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Enigma Monologue

Enigma Monologue by Floyd Dell
Character: She
Gender: Female
Age (range): ?
Style: Drama
Length: 5 minutes

 

SHE: I know you hate me. You have a right to. Not just because I was faithless--but because I was cruel. I don't want to excuse myself--but I didn't know what I was doing. I didn't realize I was hurting you. Yes. I've said that before. And you've answered me that that excuse might hold for the first time, but not for the second and the third. You've convicted me of deliberate cruelty on that. And I've never had anything to say. I couldn't say anything, because the truth was ... too preposterous. It wasn't any use telling it before. But now I want you to know the real reason. Something I've never confessed to you. Yes. It is true that I was cruel to you--deliberately. I did want to hurt you. And do you know why? I wanted to shatter that Olympian serenity of yours. You were too strong, too self-confident. You had the air of a being that nothing could hurt. You were like a god. You are still Olympian. And I still hate you for it. I wish I could make you suffer now. But I have lost my power to do that. You sit there--making phrases. Oh, I have hurt you a little; but you will recover. You always recovered quickly. You are not human. If you were human, you would remember that we once were happy, and be a little sorry that all that is over. But you can't be sorry. You have made up your mind, and can think of nothing but that. do you remember when we fell in love? No--it happened to me. It didn't happen to you. You made up your mind and walked in, with the air of a god on a holiday. It was I who fell--headlong, dizzy, blind. I didn't want to love you. It was a force too strong for me. It swept me into your arms. I prayed against it. I had to give myself to you, even though I knew you hardly cared. I had to--for my heart was no longer in my own breast. It was in your hands, to do what you liked with. You could have thrown it in the dust. It pleased you not to. You put it in your pocket. But don't you realize what it is to feel that another person has absolute power over you? No, for you have never felt that way. You have never been utterly dependent on another person for happiness. I was utterly dependent on you. It humiliated me, angered me. I rebelled against it, but it was no use. I was in love with you. And you were free, and your heart was your own, and nobody could hurt you. When I found out that I could hurt you, I could hardly believe it. It wasn't possible. Why, you had said a thousand times that you would not be jealous if I were in love with some one else, too. It was you who put the idea in my head. It seemed a part of your super-humanness. And the moment I first realized that it might be hurting you--that you were human after all--I stopped. You know I stopped. Can't you understand? I stopped because I thought you were a person like myself, suffering like myself. It wasn't easy to stop. It tore me to pieces. But I suffered rather than let you suffer. And then when I saw you recover your serenity in a day while the love that I had struck down in my heart for your sake cried out in a death agony for months, I felt again that you were superior, inhuman--and I hated you for it. And when the next time came, I wanted to see if it was real, this godlike serenity of yours. I wanted to tear off the mask. I wanted to see you suffer as I had suffered. And that is why I was cruel to you the second time. And the third. There will be no more joy or pain of love for me. You do not believe that. But that part of me which loves is dead. Do you think I have come through all this unhurt? No. I cannot hope any more, I cannot believe. There is nothing left for me. All I have left is regret for the happiness that you and I have spoiled between us ... Oh, why did you ever teach me your Olympian philosophy? Why did you make me think that we were gods and could do whatever we chose? If we had realized that we were only weak human beings, we might have saved our happiness!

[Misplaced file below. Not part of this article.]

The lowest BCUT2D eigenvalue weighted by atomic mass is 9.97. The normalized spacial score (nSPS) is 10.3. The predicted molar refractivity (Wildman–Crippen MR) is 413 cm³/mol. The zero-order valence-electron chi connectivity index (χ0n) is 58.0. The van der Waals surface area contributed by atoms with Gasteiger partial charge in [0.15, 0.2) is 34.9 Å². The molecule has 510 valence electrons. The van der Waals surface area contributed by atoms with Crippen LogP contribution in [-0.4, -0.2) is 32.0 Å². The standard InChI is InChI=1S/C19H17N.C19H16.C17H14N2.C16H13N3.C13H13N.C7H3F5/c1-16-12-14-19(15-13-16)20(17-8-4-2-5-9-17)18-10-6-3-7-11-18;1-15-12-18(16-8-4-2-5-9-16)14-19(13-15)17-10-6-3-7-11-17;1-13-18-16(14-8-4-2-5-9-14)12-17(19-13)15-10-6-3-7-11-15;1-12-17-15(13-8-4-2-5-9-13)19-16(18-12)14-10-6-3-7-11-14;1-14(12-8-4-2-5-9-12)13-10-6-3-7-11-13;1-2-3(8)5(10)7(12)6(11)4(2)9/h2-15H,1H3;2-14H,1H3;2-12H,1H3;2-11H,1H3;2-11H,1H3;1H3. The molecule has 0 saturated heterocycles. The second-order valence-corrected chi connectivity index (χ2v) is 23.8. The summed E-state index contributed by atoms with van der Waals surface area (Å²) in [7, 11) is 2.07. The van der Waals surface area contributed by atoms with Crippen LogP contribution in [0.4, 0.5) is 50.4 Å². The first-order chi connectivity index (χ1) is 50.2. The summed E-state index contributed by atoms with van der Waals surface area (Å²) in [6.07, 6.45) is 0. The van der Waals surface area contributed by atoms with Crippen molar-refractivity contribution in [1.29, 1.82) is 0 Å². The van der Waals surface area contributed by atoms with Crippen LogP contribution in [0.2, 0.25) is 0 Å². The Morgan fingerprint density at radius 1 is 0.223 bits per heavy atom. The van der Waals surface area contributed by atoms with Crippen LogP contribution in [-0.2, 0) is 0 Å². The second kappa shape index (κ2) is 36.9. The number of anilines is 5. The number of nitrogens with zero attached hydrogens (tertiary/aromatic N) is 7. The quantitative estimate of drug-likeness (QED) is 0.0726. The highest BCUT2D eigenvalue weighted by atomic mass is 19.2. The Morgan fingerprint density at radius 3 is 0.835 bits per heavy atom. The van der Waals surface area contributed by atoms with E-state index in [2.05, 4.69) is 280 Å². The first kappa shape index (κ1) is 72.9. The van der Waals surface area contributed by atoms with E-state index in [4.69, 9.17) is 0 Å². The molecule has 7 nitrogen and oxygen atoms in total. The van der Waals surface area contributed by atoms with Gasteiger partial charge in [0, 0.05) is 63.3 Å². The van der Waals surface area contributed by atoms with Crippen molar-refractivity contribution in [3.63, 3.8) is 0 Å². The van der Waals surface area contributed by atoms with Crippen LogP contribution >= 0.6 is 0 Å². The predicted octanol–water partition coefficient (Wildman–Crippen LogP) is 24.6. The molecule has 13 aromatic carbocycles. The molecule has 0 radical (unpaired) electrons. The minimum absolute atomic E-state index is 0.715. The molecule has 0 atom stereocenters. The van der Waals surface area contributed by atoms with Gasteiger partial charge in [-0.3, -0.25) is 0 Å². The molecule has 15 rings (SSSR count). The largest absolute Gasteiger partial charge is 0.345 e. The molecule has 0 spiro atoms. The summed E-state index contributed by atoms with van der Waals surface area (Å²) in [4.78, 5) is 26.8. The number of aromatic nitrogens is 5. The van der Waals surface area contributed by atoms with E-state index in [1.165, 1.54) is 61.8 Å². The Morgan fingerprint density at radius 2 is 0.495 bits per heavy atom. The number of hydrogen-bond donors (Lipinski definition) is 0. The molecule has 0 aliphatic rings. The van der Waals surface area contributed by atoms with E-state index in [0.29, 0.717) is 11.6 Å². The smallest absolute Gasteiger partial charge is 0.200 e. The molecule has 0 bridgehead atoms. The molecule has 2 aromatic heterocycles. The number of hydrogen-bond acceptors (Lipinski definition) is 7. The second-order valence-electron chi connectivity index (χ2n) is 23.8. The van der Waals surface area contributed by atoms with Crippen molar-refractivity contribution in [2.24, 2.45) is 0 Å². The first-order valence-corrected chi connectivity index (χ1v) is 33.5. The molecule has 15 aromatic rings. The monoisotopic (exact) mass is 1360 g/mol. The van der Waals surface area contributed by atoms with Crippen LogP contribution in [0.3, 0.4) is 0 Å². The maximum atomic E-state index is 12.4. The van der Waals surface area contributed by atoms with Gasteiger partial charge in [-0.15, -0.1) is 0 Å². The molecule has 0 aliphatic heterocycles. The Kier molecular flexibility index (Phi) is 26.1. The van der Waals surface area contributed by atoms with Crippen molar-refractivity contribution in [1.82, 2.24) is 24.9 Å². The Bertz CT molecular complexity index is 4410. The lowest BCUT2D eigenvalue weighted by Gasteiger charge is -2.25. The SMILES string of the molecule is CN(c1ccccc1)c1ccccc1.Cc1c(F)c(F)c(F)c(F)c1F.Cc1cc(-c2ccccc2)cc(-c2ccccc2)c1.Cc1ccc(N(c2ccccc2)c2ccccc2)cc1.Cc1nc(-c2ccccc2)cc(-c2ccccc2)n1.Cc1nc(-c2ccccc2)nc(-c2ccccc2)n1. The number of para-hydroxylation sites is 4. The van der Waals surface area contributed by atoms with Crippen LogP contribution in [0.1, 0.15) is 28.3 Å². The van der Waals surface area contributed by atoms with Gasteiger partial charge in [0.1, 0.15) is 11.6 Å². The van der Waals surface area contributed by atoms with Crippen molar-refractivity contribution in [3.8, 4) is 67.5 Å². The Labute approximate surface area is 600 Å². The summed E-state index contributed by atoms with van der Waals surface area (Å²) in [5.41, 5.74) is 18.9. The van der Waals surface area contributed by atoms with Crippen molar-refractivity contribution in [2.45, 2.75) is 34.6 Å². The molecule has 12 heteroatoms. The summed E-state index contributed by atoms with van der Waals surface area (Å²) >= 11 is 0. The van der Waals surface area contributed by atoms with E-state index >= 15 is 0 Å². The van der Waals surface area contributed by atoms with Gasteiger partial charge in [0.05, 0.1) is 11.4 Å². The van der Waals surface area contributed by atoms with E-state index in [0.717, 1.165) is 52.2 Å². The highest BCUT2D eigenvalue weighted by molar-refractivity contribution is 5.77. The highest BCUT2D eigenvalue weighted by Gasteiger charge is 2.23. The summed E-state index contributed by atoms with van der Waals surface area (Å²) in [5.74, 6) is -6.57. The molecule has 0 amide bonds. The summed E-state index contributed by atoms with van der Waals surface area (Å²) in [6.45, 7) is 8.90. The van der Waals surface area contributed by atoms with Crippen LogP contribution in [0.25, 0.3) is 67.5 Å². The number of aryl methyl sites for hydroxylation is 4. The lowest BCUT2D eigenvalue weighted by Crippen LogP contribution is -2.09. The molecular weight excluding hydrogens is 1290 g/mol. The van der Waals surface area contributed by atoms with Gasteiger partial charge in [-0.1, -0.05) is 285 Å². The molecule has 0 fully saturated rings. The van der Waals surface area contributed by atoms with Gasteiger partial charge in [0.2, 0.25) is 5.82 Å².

Credits: Reprinted from King Arthur's Socks and Other Village Plays. Floyd Dell. New York: Alfred Knopf, 1922.